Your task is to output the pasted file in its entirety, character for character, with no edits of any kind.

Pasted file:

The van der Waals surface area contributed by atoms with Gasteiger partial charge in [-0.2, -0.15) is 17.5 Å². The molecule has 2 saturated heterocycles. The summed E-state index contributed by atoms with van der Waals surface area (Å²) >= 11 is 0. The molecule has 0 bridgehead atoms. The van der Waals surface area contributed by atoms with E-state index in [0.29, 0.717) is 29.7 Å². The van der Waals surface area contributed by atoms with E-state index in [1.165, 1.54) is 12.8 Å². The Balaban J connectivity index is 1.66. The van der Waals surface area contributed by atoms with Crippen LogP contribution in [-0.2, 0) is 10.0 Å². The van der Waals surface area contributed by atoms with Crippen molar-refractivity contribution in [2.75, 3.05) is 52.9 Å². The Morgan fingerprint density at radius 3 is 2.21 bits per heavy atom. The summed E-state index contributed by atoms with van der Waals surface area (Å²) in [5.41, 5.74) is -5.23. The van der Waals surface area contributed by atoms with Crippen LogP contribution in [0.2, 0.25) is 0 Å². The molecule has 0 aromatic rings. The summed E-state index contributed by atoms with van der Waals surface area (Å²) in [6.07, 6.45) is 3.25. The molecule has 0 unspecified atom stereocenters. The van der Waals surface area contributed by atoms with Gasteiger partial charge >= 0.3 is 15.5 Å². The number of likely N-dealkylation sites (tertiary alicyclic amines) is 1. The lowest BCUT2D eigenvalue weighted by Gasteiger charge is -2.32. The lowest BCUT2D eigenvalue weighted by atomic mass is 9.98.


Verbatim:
The van der Waals surface area contributed by atoms with Gasteiger partial charge in [-0.2, -0.15) is 17.5 Å². The molecule has 2 saturated heterocycles. The summed E-state index contributed by atoms with van der Waals surface area (Å²) >= 11 is 0. The molecule has 0 bridgehead atoms. The van der Waals surface area contributed by atoms with E-state index in [0.29, 0.717) is 29.7 Å². The van der Waals surface area contributed by atoms with E-state index in [1.165, 1.54) is 12.8 Å². The Balaban J connectivity index is 1.66. The van der Waals surface area contributed by atoms with Crippen LogP contribution in [-0.2, 0) is 10.0 Å². The van der Waals surface area contributed by atoms with Crippen molar-refractivity contribution in [2.75, 3.05) is 52.9 Å². The Morgan fingerprint density at radius 3 is 2.21 bits per heavy atom. The summed E-state index contributed by atoms with van der Waals surface area (Å²) in [5.41, 5.74) is -5.23. The van der Waals surface area contributed by atoms with Crippen LogP contribution in [0.2, 0.25) is 0 Å². The molecule has 0 aromatic rings. The summed E-state index contributed by atoms with van der Waals surface area (Å²) in [6.07, 6.45) is 3.25. The molecule has 0 unspecified atom stereocenters. The van der Waals surface area contributed by atoms with Gasteiger partial charge >= 0.3 is 15.5 Å². The number of likely N-dealkylation sites (tertiary alicyclic amines) is 1. The lowest BCUT2D eigenvalue weighted by Gasteiger charge is -2.32. The lowest BCUT2D eigenvalue weighted by atomic mass is 9.98.